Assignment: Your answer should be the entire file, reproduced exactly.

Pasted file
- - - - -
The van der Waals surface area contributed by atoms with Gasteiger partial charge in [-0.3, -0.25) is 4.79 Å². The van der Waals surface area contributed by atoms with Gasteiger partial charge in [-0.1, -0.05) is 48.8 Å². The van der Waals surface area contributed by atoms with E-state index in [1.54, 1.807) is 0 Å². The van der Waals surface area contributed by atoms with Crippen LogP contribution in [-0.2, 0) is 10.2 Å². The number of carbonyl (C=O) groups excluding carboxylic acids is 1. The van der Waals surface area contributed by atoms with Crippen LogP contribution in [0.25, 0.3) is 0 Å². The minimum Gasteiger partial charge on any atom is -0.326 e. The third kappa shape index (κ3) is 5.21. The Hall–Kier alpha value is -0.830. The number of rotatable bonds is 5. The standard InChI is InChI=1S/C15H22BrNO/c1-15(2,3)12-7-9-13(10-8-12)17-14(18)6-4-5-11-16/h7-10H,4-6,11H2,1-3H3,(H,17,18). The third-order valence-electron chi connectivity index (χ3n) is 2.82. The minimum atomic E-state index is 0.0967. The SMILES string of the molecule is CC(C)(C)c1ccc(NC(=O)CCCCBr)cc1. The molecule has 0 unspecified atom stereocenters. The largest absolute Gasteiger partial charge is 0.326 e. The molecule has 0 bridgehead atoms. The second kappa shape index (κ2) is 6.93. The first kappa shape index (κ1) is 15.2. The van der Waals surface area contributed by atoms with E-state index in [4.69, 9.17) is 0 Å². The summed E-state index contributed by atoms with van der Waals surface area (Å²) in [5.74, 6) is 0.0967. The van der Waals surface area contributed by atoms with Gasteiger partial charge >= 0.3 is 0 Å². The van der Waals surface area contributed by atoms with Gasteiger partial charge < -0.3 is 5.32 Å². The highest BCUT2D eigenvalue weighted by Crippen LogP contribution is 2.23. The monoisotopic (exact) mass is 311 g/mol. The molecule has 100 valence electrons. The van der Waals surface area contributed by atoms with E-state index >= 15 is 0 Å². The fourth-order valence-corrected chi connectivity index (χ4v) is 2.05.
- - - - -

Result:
The van der Waals surface area contributed by atoms with Gasteiger partial charge in [-0.3, -0.25) is 4.79 Å². The van der Waals surface area contributed by atoms with Gasteiger partial charge in [-0.1, -0.05) is 48.8 Å². The van der Waals surface area contributed by atoms with E-state index in [1.54, 1.807) is 0 Å². The van der Waals surface area contributed by atoms with Crippen LogP contribution in [-0.2, 0) is 10.2 Å². The number of carbonyl (C=O) groups excluding carboxylic acids is 1. The van der Waals surface area contributed by atoms with Crippen LogP contribution in [0.25, 0.3) is 0 Å². The minimum Gasteiger partial charge on any atom is -0.326 e. The third kappa shape index (κ3) is 5.21. The Hall–Kier alpha value is -0.830. The number of rotatable bonds is 5. The standard InChI is InChI=1S/C15H22BrNO/c1-15(2,3)12-7-9-13(10-8-12)17-14(18)6-4-5-11-16/h7-10H,4-6,11H2,1-3H3,(H,17,18). The third-order valence-electron chi connectivity index (χ3n) is 2.82. The minimum atomic E-state index is 0.0967. The SMILES string of the molecule is CC(C)(C)c1ccc(NC(=O)CCCCBr)cc1. The molecule has 0 unspecified atom stereocenters. The largest absolute Gasteiger partial charge is 0.326 e. The molecule has 0 bridgehead atoms. The second kappa shape index (κ2) is 6.93. The first kappa shape index (κ1) is 15.2. The van der Waals surface area contributed by atoms with E-state index in [4.69, 9.17) is 0 Å². The summed E-state index contributed by atoms with van der Waals surface area (Å²) in [5.74, 6) is 0.0967. The van der Waals surface area contributed by atoms with Gasteiger partial charge >= 0.3 is 0 Å². The van der Waals surface area contributed by atoms with Gasteiger partial charge < -0.3 is 5.32 Å². The highest BCUT2D eigenvalue weighted by Crippen LogP contribution is 2.23. The monoisotopic (exact) mass is 311 g/mol. The molecule has 100 valence electrons. The van der Waals surface area contributed by atoms with E-state index >= 15 is 0 Å². The fourth-order valence-corrected chi connectivity index (χ4v) is 2.05.